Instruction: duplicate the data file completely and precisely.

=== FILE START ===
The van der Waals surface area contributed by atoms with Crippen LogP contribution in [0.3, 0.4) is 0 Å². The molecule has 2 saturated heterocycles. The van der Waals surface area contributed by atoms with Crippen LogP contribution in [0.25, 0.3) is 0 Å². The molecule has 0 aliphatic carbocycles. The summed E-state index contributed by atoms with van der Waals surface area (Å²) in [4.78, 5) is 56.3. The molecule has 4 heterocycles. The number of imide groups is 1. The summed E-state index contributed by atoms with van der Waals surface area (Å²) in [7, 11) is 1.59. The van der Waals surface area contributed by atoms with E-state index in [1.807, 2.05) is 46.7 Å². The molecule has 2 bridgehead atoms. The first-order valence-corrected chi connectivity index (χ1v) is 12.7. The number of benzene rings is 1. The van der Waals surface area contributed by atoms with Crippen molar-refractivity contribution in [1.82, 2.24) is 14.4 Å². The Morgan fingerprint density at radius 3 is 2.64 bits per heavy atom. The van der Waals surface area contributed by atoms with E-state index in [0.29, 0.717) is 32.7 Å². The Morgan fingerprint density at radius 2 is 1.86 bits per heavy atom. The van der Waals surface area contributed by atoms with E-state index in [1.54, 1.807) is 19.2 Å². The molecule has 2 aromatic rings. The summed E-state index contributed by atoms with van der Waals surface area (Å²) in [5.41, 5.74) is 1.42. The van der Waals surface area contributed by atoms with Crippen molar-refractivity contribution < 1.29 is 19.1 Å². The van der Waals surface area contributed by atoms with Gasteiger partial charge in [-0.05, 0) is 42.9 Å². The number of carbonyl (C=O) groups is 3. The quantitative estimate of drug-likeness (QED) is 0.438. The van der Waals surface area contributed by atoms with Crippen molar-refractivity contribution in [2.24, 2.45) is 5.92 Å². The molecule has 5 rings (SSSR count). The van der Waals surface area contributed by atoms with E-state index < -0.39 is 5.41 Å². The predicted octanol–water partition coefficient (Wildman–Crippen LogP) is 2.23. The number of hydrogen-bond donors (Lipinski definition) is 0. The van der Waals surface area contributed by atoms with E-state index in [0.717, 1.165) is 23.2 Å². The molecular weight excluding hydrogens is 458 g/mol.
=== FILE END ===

The van der Waals surface area contributed by atoms with Crippen LogP contribution in [0.3, 0.4) is 0 Å². The molecule has 2 saturated heterocycles. The van der Waals surface area contributed by atoms with Crippen LogP contribution in [0.25, 0.3) is 0 Å². The molecule has 0 aliphatic carbocycles. The summed E-state index contributed by atoms with van der Waals surface area (Å²) in [4.78, 5) is 56.3. The molecule has 4 heterocycles. The number of imide groups is 1. The summed E-state index contributed by atoms with van der Waals surface area (Å²) in [7, 11) is 1.59. The van der Waals surface area contributed by atoms with E-state index in [1.807, 2.05) is 46.7 Å². The molecule has 2 bridgehead atoms. The first-order valence-corrected chi connectivity index (χ1v) is 12.7. The number of benzene rings is 1. The van der Waals surface area contributed by atoms with Crippen molar-refractivity contribution in [1.82, 2.24) is 14.4 Å². The Morgan fingerprint density at radius 3 is 2.64 bits per heavy atom. The van der Waals surface area contributed by atoms with E-state index in [0.29, 0.717) is 32.7 Å². The Morgan fingerprint density at radius 2 is 1.86 bits per heavy atom. The van der Waals surface area contributed by atoms with E-state index in [1.54, 1.807) is 19.2 Å². The molecule has 2 aromatic rings. The summed E-state index contributed by atoms with van der Waals surface area (Å²) in [5.41, 5.74) is 1.42. The van der Waals surface area contributed by atoms with Crippen molar-refractivity contribution < 1.29 is 19.1 Å². The van der Waals surface area contributed by atoms with Gasteiger partial charge in [-0.05, 0) is 42.9 Å². The number of carbonyl (C=O) groups is 3. The quantitative estimate of drug-likeness (QED) is 0.438. The van der Waals surface area contributed by atoms with Crippen molar-refractivity contribution in [2.24, 2.45) is 5.92 Å². The molecule has 5 rings (SSSR count). The van der Waals surface area contributed by atoms with E-state index < -0.39 is 5.41 Å². The predicted octanol–water partition coefficient (Wildman–Crippen LogP) is 2.23. The number of hydrogen-bond donors (Lipinski definition) is 0. The van der Waals surface area contributed by atoms with E-state index in [0.717, 1.165) is 23.2 Å². The molecular weight excluding hydrogens is 458 g/mol.